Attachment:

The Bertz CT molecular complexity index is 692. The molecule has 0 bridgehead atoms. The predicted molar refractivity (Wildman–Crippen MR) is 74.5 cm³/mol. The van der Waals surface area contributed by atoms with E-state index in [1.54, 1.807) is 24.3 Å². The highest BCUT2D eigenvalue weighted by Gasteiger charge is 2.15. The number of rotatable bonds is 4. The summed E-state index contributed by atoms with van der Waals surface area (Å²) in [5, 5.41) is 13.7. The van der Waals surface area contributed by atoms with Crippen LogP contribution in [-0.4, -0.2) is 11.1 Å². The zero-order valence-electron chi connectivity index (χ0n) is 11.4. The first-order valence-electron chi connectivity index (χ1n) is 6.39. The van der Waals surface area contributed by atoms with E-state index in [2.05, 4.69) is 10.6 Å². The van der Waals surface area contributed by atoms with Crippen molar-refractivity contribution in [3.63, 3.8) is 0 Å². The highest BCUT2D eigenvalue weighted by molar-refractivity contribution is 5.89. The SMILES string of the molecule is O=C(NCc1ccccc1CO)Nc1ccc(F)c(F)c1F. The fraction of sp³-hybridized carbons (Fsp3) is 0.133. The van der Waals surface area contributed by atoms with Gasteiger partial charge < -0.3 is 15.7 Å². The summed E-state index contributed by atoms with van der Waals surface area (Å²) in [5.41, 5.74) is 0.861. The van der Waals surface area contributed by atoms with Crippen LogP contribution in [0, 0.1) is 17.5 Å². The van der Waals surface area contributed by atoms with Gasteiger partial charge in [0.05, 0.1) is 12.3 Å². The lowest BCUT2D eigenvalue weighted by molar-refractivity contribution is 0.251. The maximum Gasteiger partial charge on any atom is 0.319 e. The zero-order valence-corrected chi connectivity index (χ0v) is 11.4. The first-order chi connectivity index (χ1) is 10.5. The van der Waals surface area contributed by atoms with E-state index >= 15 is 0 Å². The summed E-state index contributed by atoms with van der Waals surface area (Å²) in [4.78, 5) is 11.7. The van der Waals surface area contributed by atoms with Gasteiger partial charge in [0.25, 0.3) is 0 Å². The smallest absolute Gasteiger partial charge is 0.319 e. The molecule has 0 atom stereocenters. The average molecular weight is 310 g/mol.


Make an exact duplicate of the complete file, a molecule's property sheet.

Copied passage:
The Bertz CT molecular complexity index is 692. The molecule has 0 bridgehead atoms. The predicted molar refractivity (Wildman–Crippen MR) is 74.5 cm³/mol. The van der Waals surface area contributed by atoms with E-state index in [1.54, 1.807) is 24.3 Å². The highest BCUT2D eigenvalue weighted by Gasteiger charge is 2.15. The number of rotatable bonds is 4. The summed E-state index contributed by atoms with van der Waals surface area (Å²) in [5, 5.41) is 13.7. The van der Waals surface area contributed by atoms with Crippen LogP contribution in [-0.4, -0.2) is 11.1 Å². The zero-order valence-electron chi connectivity index (χ0n) is 11.4. The first-order valence-electron chi connectivity index (χ1n) is 6.39. The van der Waals surface area contributed by atoms with E-state index in [2.05, 4.69) is 10.6 Å². The van der Waals surface area contributed by atoms with Crippen molar-refractivity contribution in [3.63, 3.8) is 0 Å². The highest BCUT2D eigenvalue weighted by molar-refractivity contribution is 5.89. The SMILES string of the molecule is O=C(NCc1ccccc1CO)Nc1ccc(F)c(F)c1F. The fraction of sp³-hybridized carbons (Fsp3) is 0.133. The van der Waals surface area contributed by atoms with Gasteiger partial charge < -0.3 is 15.7 Å². The summed E-state index contributed by atoms with van der Waals surface area (Å²) in [5.41, 5.74) is 0.861. The van der Waals surface area contributed by atoms with Crippen LogP contribution in [0, 0.1) is 17.5 Å². The van der Waals surface area contributed by atoms with Gasteiger partial charge in [0.05, 0.1) is 12.3 Å². The lowest BCUT2D eigenvalue weighted by molar-refractivity contribution is 0.251. The maximum Gasteiger partial charge on any atom is 0.319 e. The zero-order valence-corrected chi connectivity index (χ0v) is 11.4. The first-order chi connectivity index (χ1) is 10.5. The van der Waals surface area contributed by atoms with E-state index >= 15 is 0 Å². The summed E-state index contributed by atoms with van der Waals surface area (Å²) in [4.78, 5) is 11.7. The van der Waals surface area contributed by atoms with Gasteiger partial charge in [0.25, 0.3) is 0 Å². The smallest absolute Gasteiger partial charge is 0.319 e. The molecule has 0 atom stereocenters. The average molecular weight is 310 g/mol.